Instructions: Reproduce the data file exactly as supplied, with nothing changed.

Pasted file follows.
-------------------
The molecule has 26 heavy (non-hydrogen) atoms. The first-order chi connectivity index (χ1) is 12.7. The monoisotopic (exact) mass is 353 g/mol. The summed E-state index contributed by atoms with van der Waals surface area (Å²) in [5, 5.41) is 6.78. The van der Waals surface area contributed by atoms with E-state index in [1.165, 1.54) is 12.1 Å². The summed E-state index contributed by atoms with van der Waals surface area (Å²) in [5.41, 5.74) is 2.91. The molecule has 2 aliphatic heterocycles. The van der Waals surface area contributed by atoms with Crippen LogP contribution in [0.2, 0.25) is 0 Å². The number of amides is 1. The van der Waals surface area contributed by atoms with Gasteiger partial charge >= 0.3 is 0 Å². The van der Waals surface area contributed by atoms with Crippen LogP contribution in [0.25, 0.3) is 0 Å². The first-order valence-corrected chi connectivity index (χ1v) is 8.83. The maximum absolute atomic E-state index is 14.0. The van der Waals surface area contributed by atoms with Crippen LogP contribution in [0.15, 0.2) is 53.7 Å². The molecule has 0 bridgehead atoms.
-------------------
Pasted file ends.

The molecule has 26 heavy (non-hydrogen) atoms. The first-order chi connectivity index (χ1) is 12.7. The monoisotopic (exact) mass is 353 g/mol. The summed E-state index contributed by atoms with van der Waals surface area (Å²) in [5, 5.41) is 6.78. The van der Waals surface area contributed by atoms with E-state index in [1.165, 1.54) is 12.1 Å². The summed E-state index contributed by atoms with van der Waals surface area (Å²) in [5.41, 5.74) is 2.91. The molecule has 2 aliphatic heterocycles. The van der Waals surface area contributed by atoms with Crippen LogP contribution in [0.2, 0.25) is 0 Å². The number of amides is 1. The van der Waals surface area contributed by atoms with Gasteiger partial charge >= 0.3 is 0 Å². The van der Waals surface area contributed by atoms with Crippen LogP contribution in [0.25, 0.3) is 0 Å². The first-order valence-corrected chi connectivity index (χ1v) is 8.83. The maximum absolute atomic E-state index is 14.0. The van der Waals surface area contributed by atoms with Crippen LogP contribution in [0.15, 0.2) is 53.7 Å². The molecule has 0 bridgehead atoms.